Introduction We describe rigid intramedullary nailing using a trochanteric entry for internal fixation of femoral shaft fractures in older children and adolescents.
Step 1: Preparation Prior to Incision Appropriate preparation prior to the operation is key to minimizing intraoperative and postoperative complications.
Step 2: Perform Incision and Exposure A well-positioned incision will facilitate and reduce difficulty with ideal guidewire placement.
Step 3: Place and Overream the Guide Pin Ensure that the guide pin is properly positioned on the greater trochanter, while avoiding the piriformis fossa.
Step 4: Place the Guidewire and Reduce the Fracture Prepare the definitive guidewire. Insert the guidewire into the proximal fragment via the trochanteric portal. While maintaining the fracture reduction, advance the guidewire into the distal fragment.
Step 5: Measure Nail Length and Begin Overreaming Pay careful attention to the amount of reaming as well as distraction across the fracture site to provide the best fit for the nail.
Step 6: Insert the Nail Be sure to maintain the reduction while advancing the nail across the fracture site. Reconfirm that traction has been reduced to avoid distraction at the fracture site.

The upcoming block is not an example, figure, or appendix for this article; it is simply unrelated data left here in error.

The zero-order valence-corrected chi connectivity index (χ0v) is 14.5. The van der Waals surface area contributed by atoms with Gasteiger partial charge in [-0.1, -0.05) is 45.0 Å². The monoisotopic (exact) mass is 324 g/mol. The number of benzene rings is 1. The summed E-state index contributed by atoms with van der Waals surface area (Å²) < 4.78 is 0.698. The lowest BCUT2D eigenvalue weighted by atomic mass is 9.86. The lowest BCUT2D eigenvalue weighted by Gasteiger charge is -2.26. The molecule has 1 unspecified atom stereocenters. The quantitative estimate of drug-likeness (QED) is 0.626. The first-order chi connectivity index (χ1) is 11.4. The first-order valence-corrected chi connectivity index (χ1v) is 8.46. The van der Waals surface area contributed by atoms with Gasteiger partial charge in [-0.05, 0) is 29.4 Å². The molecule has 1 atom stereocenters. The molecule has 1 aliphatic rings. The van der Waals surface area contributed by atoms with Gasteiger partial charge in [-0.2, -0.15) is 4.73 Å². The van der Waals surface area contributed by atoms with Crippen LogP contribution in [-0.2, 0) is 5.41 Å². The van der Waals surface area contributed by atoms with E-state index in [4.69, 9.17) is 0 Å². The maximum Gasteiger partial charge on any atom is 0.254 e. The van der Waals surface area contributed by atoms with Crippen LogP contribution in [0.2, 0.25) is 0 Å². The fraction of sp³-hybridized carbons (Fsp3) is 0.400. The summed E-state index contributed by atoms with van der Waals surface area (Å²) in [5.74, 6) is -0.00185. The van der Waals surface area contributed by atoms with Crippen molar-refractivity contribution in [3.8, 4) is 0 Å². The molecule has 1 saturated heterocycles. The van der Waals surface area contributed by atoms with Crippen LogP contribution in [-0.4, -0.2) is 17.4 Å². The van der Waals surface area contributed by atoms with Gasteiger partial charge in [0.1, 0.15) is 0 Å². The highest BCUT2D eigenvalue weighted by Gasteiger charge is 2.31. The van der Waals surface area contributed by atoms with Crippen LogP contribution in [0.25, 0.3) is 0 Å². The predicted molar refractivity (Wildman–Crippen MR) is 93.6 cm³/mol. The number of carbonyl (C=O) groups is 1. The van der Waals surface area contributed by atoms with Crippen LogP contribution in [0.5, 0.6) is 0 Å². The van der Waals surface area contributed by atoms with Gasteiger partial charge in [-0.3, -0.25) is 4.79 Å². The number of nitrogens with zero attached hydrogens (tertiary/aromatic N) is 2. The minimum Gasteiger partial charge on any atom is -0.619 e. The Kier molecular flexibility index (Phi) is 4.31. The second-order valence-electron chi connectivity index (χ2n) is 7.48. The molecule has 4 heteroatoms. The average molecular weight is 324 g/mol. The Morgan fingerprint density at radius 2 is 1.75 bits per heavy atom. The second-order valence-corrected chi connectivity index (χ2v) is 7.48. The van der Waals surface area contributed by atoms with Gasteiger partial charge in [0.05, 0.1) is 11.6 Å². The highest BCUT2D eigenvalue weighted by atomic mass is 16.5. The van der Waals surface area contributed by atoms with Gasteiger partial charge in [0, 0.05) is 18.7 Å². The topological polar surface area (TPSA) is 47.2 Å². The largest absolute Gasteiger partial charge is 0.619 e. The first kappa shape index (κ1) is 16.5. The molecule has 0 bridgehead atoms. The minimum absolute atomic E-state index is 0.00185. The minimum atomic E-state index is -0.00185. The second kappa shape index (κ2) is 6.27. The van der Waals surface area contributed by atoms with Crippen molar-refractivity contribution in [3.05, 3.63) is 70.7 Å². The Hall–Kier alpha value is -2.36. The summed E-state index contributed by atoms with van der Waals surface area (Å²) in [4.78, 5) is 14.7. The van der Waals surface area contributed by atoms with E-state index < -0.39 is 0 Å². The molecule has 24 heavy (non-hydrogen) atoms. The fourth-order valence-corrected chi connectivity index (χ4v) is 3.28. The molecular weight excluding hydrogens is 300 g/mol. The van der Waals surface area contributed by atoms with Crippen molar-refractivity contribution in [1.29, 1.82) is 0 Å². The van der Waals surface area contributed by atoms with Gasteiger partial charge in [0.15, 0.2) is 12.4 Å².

Step 7: Insert Proximal and Distal Interlocks Use the interlocking screws to secure the proper rotational alignment.
Step 8: Make Final Images and Close the Wound Confirm the reduction and adequate fixation before closure.
Results In our original study, a cohort of 246 femoral shaft fractures among 241 skeletally immature patients treated with trochanteric entry rigid intramedullary nailing was retrospectively reviewed.
Pitfalls & Challenges
We describe rigid intramedullary nailing using a trochanteric entry for internal fixation of femoral shaft fractures in older children and adolescents.
Femoral shaft fractures are a common injury among children and adolescents. A variety of treatment options exist to address this injury. Flexible intramedullary nailing may be the ideal …
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